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Salman Ahmad

 

Publications by Salman Ahmad (bibliography)

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2011
 
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Kumar, Ranjitha, Talton, Jerry O., Ahmad, Salman and Klemmer, Scott R. (2011): Bricolage: example-based retargeting for web design. In: Proceedings of ACM CHI 2011 Conference on Human Factors in Computing Systems 2011. pp. 2197-2206. Available online

The Web provides a corpus of design examples unparalleled in human history. However, leveraging existing designs to produce new pages is often difficult. This paper introduces the Bricolage algorithm for transferring design and content between Web pages. Bricolage employs a novel, structured-prediction technique that learns to create coherent mappings between pages by training on human-generated exemplars. The produced mappings are then used to automatically transfer the content from one page into the style and layout of another. We show that Bricolage can learn to accurately reproduce human page mappings, and that it provides a general, efficient, and automatic technique for retargeting content between a variety of real Web pages.

© All rights reserved Kumar et al. and/or their publisher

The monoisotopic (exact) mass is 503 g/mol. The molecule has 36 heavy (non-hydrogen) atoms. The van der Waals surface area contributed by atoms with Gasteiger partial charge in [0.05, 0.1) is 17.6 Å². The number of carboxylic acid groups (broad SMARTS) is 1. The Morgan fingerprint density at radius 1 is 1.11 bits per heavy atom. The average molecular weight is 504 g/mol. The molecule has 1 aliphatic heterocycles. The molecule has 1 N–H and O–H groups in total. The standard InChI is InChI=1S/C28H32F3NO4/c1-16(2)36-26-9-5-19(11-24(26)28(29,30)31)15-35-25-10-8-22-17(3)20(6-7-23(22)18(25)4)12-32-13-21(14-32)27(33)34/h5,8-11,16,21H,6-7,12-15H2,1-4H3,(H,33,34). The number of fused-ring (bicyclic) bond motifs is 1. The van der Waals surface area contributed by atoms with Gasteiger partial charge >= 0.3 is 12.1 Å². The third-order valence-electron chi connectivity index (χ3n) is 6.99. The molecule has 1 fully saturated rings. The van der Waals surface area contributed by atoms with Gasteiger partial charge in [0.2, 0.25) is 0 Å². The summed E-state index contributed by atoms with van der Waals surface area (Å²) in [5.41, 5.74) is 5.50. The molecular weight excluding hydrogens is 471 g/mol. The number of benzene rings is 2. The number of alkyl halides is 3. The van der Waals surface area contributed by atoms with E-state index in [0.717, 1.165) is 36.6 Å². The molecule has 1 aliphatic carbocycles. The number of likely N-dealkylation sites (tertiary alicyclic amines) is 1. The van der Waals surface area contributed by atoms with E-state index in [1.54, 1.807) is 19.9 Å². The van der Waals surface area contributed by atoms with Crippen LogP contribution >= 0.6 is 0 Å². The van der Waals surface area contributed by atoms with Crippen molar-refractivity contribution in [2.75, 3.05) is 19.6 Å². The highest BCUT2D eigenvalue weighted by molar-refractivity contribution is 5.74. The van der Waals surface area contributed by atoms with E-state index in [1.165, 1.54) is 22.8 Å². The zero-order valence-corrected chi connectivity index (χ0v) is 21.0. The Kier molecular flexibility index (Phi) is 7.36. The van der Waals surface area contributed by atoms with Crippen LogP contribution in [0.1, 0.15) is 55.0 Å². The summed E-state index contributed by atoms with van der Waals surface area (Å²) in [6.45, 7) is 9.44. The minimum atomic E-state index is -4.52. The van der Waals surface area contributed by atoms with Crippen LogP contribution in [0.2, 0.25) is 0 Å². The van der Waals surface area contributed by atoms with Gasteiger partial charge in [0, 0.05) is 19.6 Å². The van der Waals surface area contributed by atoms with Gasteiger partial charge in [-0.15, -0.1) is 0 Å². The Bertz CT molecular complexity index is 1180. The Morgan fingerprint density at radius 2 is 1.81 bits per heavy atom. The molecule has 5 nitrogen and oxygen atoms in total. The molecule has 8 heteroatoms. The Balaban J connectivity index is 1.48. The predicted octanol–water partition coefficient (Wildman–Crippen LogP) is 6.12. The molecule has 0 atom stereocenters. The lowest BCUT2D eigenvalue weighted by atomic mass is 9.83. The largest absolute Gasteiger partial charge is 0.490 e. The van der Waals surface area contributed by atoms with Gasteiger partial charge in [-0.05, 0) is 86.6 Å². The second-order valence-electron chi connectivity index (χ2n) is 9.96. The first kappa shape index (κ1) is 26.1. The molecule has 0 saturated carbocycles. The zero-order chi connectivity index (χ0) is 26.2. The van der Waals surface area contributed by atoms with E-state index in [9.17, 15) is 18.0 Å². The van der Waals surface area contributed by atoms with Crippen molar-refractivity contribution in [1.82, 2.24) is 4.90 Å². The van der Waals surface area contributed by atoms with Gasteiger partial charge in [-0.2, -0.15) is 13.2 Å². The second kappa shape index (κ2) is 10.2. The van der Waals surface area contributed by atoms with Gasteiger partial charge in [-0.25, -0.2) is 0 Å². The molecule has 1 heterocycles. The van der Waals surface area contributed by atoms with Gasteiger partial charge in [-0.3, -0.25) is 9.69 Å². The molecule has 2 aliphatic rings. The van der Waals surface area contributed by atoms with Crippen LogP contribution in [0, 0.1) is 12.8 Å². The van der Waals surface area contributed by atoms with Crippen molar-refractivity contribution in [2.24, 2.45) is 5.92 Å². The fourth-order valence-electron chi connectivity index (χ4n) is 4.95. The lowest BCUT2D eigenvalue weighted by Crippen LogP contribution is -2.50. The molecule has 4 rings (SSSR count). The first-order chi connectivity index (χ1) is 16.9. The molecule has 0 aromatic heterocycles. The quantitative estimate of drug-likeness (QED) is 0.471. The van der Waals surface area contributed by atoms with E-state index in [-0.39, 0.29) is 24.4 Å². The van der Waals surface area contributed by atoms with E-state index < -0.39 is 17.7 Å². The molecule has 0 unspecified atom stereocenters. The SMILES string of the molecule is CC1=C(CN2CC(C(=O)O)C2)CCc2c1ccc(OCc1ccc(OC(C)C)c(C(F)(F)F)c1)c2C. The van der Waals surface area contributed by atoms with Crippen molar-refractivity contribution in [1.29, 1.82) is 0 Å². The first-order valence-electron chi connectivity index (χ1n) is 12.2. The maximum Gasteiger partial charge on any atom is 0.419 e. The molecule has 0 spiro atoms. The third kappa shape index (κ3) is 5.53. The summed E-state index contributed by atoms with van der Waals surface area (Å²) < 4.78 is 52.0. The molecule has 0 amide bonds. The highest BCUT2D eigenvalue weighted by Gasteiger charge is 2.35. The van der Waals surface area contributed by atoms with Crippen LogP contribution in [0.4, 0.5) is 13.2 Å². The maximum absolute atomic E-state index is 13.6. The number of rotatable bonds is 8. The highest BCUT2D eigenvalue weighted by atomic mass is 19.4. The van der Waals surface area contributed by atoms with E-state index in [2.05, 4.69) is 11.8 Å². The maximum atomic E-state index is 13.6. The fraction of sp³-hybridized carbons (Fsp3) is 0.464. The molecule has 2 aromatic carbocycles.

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Ahmad, Salman, Battle, Alexis, Malkani, Zahan and Kamvar, Sepander (2011): The Jabberwocky programming environment for structured social computing. In: Proceedings of the 2011 ACM Symposium on User Interface Software and Technology 2011. pp. 53-64. Available online

We present Jabberwocky, a social computing stack that consists of three components: a human and machine resource management system called Dormouse, a parallel programming framework for human and machine computation called ManReduce, and a high-level programming language on top of ManReduce called Dog. Dormouse is designed to enable cross-platform programming languages for social computation, so, for example, programs written for Mechanical Turk can also run on other crowdsourcing platforms. Dormouse also enables a programmer to easily combine crowdsourcing platforms or create new ones. Further, machines and people are both first-class citizens in Dormouse, allowing for natural parallelization and control flows for a broad range of data-intensive applications. And finally and importantly, Dormouse includes notions of real identity, heterogeneity, and social structure. We show that the unique properties of Dormouse enable elegant programming models for complex and useful problems, and we propose two such frameworks. ManReduce is a framework for combining human and machine computation into an intuitive parallel data flow that goes beyond existing frameworks in several important ways, such as enabling functions on arbitrary communication graphs between human and machine clusters. And Dog is a high-level procedural language written on top of ManReduce that focuses on expressivity and reuse. We explore two applications written in Dog: bootstrapping product recommendations without purchase data, and expert labeling of medical images.

© All rights reserved Ahmad et al. and/or ACM Press

 
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